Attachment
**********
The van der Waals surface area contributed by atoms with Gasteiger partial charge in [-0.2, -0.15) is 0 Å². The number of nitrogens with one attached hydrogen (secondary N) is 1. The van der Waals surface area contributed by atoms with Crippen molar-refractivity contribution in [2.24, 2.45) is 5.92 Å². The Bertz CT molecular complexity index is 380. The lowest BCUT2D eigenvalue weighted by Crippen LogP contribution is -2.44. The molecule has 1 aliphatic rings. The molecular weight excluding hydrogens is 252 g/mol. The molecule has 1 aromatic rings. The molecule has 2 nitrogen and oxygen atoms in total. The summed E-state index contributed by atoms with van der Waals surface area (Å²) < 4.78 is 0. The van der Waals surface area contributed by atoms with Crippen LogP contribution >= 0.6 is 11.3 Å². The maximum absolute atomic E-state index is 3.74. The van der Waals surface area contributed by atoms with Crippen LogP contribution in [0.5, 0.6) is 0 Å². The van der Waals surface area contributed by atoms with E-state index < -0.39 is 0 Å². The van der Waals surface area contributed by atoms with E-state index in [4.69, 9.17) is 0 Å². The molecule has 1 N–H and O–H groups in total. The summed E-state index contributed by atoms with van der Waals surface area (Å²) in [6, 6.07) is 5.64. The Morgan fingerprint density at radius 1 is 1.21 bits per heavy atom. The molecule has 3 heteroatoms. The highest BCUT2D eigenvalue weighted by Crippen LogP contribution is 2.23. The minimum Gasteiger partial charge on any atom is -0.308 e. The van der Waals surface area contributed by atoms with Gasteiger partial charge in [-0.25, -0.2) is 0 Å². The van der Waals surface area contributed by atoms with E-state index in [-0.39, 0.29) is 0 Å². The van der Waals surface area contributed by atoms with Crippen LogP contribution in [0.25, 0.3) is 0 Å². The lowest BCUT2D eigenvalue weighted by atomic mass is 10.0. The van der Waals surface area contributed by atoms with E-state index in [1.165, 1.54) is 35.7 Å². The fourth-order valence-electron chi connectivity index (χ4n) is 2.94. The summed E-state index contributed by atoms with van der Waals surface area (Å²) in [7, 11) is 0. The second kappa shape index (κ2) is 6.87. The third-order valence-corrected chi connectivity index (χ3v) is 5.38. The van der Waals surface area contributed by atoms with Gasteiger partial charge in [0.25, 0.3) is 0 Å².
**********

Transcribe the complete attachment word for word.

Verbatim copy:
The van der Waals surface area contributed by atoms with Gasteiger partial charge in [-0.2, -0.15) is 0 Å². The number of nitrogens with one attached hydrogen (secondary N) is 1. The van der Waals surface area contributed by atoms with Crippen molar-refractivity contribution in [2.24, 2.45) is 5.92 Å². The Bertz CT molecular complexity index is 380. The lowest BCUT2D eigenvalue weighted by Crippen LogP contribution is -2.44. The molecule has 1 aliphatic rings. The molecular weight excluding hydrogens is 252 g/mol. The molecule has 1 aromatic rings. The molecule has 2 nitrogen and oxygen atoms in total. The summed E-state index contributed by atoms with van der Waals surface area (Å²) < 4.78 is 0. The van der Waals surface area contributed by atoms with Crippen LogP contribution >= 0.6 is 11.3 Å². The maximum absolute atomic E-state index is 3.74. The van der Waals surface area contributed by atoms with Crippen LogP contribution in [0.5, 0.6) is 0 Å². The van der Waals surface area contributed by atoms with E-state index < -0.39 is 0 Å². The van der Waals surface area contributed by atoms with E-state index in [4.69, 9.17) is 0 Å². The molecule has 1 N–H and O–H groups in total. The summed E-state index contributed by atoms with van der Waals surface area (Å²) in [6, 6.07) is 5.64. The Morgan fingerprint density at radius 1 is 1.21 bits per heavy atom. The molecule has 3 heteroatoms. The highest BCUT2D eigenvalue weighted by Crippen LogP contribution is 2.23. The minimum Gasteiger partial charge on any atom is -0.308 e. The van der Waals surface area contributed by atoms with Gasteiger partial charge in [-0.25, -0.2) is 0 Å². The van der Waals surface area contributed by atoms with E-state index in [-0.39, 0.29) is 0 Å². The van der Waals surface area contributed by atoms with Crippen LogP contribution in [0.25, 0.3) is 0 Å². The lowest BCUT2D eigenvalue weighted by atomic mass is 10.0. The van der Waals surface area contributed by atoms with E-state index in [1.165, 1.54) is 35.7 Å². The fourth-order valence-electron chi connectivity index (χ4n) is 2.94. The summed E-state index contributed by atoms with van der Waals surface area (Å²) in [7, 11) is 0. The second kappa shape index (κ2) is 6.87. The third-order valence-corrected chi connectivity index (χ3v) is 5.38. The van der Waals surface area contributed by atoms with Gasteiger partial charge in [0.25, 0.3) is 0 Å².